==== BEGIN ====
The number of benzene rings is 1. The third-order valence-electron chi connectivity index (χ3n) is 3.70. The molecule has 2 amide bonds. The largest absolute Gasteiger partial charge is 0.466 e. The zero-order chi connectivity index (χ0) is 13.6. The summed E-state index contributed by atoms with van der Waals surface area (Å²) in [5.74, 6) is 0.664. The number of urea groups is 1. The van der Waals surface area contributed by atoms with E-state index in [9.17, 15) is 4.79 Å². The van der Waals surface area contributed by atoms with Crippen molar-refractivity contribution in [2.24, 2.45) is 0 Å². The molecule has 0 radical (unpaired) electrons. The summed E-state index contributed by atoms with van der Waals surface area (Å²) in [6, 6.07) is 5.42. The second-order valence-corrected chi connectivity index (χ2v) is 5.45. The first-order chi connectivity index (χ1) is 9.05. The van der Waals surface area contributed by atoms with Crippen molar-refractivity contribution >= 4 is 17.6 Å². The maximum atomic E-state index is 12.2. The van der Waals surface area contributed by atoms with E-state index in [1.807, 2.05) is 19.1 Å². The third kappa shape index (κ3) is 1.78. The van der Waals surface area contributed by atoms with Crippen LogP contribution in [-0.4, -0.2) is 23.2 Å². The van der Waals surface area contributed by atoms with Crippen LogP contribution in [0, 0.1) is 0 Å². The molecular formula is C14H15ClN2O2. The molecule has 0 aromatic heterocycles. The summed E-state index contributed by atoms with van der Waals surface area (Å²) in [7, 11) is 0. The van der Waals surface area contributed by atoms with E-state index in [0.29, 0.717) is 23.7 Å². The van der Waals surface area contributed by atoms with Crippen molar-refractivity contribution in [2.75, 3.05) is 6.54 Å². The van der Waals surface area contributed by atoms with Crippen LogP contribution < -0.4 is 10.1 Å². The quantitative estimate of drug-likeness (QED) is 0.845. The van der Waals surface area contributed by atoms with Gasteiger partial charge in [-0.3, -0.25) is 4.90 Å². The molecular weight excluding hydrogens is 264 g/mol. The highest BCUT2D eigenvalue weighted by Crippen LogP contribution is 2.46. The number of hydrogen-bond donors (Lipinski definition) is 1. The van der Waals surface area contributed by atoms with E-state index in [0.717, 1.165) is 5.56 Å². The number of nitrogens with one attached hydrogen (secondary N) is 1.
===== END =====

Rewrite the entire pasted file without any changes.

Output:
The number of benzene rings is 1. The third-order valence-electron chi connectivity index (χ3n) is 3.70. The molecule has 2 amide bonds. The largest absolute Gasteiger partial charge is 0.466 e. The zero-order chi connectivity index (χ0) is 13.6. The summed E-state index contributed by atoms with van der Waals surface area (Å²) in [5.74, 6) is 0.664. The number of urea groups is 1. The van der Waals surface area contributed by atoms with E-state index in [9.17, 15) is 4.79 Å². The van der Waals surface area contributed by atoms with Crippen molar-refractivity contribution in [2.24, 2.45) is 0 Å². The molecule has 0 radical (unpaired) electrons. The summed E-state index contributed by atoms with van der Waals surface area (Å²) in [6, 6.07) is 5.42. The second-order valence-corrected chi connectivity index (χ2v) is 5.45. The first-order chi connectivity index (χ1) is 9.05. The van der Waals surface area contributed by atoms with Crippen molar-refractivity contribution >= 4 is 17.6 Å². The maximum atomic E-state index is 12.2. The van der Waals surface area contributed by atoms with E-state index in [1.807, 2.05) is 19.1 Å². The third kappa shape index (κ3) is 1.78. The van der Waals surface area contributed by atoms with Crippen LogP contribution in [-0.4, -0.2) is 23.2 Å². The van der Waals surface area contributed by atoms with Crippen LogP contribution in [0, 0.1) is 0 Å². The molecular formula is C14H15ClN2O2. The molecule has 0 aromatic heterocycles. The summed E-state index contributed by atoms with van der Waals surface area (Å²) in [7, 11) is 0. The van der Waals surface area contributed by atoms with E-state index in [0.29, 0.717) is 23.7 Å². The van der Waals surface area contributed by atoms with Crippen molar-refractivity contribution in [2.75, 3.05) is 6.54 Å². The van der Waals surface area contributed by atoms with Crippen LogP contribution < -0.4 is 10.1 Å². The quantitative estimate of drug-likeness (QED) is 0.845. The van der Waals surface area contributed by atoms with Gasteiger partial charge in [-0.3, -0.25) is 4.90 Å². The molecular weight excluding hydrogens is 264 g/mol. The highest BCUT2D eigenvalue weighted by Crippen LogP contribution is 2.46. The number of hydrogen-bond donors (Lipinski definition) is 1. The van der Waals surface area contributed by atoms with E-state index in [0.717, 1.165) is 5.56 Å². The number of nitrogens with one attached hydrogen (secondary N) is 1.